Lutjanus fulviflamma (Forsskål, 1775)
|Alum, Blackspot snapper, Maya-maya, Pikaan, Admon, Agba-on, Alsis, Aluman, Arungan, Awnan, Ayungan, Bad-lisan, Bahaba, Bahabas, Bambangon, Bangayau, Black-spot seaperch, Dalangdang, Dapak, Darag-darag, Gingau, Gingaw, Ilahan, Islawan, Kamatisan, Kanulo, Katambak, Labongan, Labungan, Langisi, Madarag, Managat, Mandagat, Matangal, Maya maya, Maya-maya, Mayaguno, Pargito, Puga, Pulahan, Saging-saging, Saiya, Sayungasang, Sidinean, Sidingan, Tabon, Taldukan, Talingan, Tambel, Tandain, Tuldukan|
|Family:||Lutjanidae (Snappers), subfamily: Lutjaninae|
|Max. size:||35 cm TL (male/unsexed); max. reported age: 23 years|
|Environment:||reef-associated; brackish; marine; depth range 3 - 35 m|
|Distribution:||Indo-Pacific: Red Sea (Ref. 4320), Persian Gulf (Ref. 94051) and East Africa to Samoa, north to the Ryukyu Islands, south to Australia.|
Dorsal spines (total): 10-10; Dorsal soft rays (total): 12-14; Anal spines: 3-3; Anal soft rays: 8-8. This species is distinguished by the following characters: body moderately deep; greatest depth 2.6-2.9 in SL; preopercular notch and knob poorly developed; vomerine tooth patch triangular or diamond-shaped, with a medial posterior extension; gill rakers of first gill arch 6-7 + 9-12 (including rudiments) = 16-19; caudal fin truncate to slightly emarginate; scale rows on back rising obliquely above lateral line. Colour of back and upper sides brown, lower sides whitish or light brown and belly whitish to yellow, usually a series of 6-7 yellow stripes on the sides and a prominent black spot at level of lateral line, below base of anterior part of soft portion of dorsal fin (Ref. 9821, 90102).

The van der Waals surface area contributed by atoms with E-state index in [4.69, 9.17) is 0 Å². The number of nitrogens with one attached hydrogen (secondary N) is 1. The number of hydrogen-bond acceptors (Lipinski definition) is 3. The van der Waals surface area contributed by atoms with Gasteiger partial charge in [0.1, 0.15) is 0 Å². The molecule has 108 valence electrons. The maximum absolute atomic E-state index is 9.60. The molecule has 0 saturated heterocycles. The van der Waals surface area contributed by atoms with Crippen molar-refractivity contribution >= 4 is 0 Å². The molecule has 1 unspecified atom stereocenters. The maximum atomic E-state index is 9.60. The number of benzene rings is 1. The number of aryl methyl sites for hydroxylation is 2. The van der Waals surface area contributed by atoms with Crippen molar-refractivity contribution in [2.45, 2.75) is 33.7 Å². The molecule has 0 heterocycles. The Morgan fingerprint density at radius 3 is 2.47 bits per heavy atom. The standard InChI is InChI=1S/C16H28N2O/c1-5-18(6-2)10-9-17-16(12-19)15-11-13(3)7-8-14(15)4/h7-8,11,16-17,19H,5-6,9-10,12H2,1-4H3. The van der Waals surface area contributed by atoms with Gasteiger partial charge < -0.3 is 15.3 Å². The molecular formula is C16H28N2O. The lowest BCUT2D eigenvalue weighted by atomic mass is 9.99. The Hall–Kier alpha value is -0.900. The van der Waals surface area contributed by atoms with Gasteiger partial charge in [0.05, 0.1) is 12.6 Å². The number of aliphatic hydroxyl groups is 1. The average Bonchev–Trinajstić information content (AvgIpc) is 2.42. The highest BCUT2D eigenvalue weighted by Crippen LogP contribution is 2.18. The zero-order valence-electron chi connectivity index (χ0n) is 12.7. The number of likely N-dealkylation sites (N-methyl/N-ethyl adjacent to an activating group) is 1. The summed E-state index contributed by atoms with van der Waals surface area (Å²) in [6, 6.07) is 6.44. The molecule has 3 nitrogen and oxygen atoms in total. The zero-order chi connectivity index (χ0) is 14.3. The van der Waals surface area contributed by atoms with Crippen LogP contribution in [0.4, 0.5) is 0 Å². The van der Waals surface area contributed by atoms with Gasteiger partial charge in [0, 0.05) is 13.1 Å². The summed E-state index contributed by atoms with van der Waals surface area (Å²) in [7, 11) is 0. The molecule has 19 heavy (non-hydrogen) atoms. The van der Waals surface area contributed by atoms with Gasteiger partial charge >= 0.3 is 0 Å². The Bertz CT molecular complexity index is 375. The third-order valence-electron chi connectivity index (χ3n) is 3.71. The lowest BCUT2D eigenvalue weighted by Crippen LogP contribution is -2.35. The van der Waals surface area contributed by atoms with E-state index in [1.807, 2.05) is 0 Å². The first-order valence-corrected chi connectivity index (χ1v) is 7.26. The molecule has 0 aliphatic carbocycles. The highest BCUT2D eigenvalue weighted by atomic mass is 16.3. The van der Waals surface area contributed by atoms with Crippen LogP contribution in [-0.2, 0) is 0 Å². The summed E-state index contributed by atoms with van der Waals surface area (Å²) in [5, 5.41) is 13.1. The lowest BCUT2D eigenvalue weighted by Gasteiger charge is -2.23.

Description: Dorsal profile of head moderately sloped; preorbital bone about equal in width to eye diameter or slightly less; tongue with a patch of granular teeth.
|Biology:||Adults inhabit coral reefs (Ref. 30573, 58652), usually in schools on coastal reefs and in deep lagoons (Ref. 48635). Often in large aggregations with Lutjanus kasmira and Lutjanus lutjanus (Ref. 9710). Juveniles are sometimes found in mangrove estuaries or in the lower reaches of freshwater streams. Feed mainly on fishes, shrimps, crabs and other crustaceans (Ref. 30573). Caught mainly with handlines, traps, and gill nets. A small species, commonly utilized in subsistence fisheries but also seen frequently in markets where it is sold usually fresh (Ref. 9821). Neither anterolateral glandular groove nor venom gland is present (Ref. 57406, information in the table as dangerous fish, does not match; needs verification).|
|IUCN Red List Status:||Least Concern (LC); Date assessed: 04 March 2015 Ref. (124695)|
|Threat to humans:||reports of ciguatera poisoning|
|Country info:||Known from Siargao Island (Ref. 58652), San Juan, Batangas (Ref. 107854), Lanuza Bay (Ref. 104756), Leyte Gulf (Ref. 68980), and Bantayan Is. in northern Cebu (Ref. 114734). Museum: Taytay fish market, FRLM 12144. Also Ref. 55, 48613.|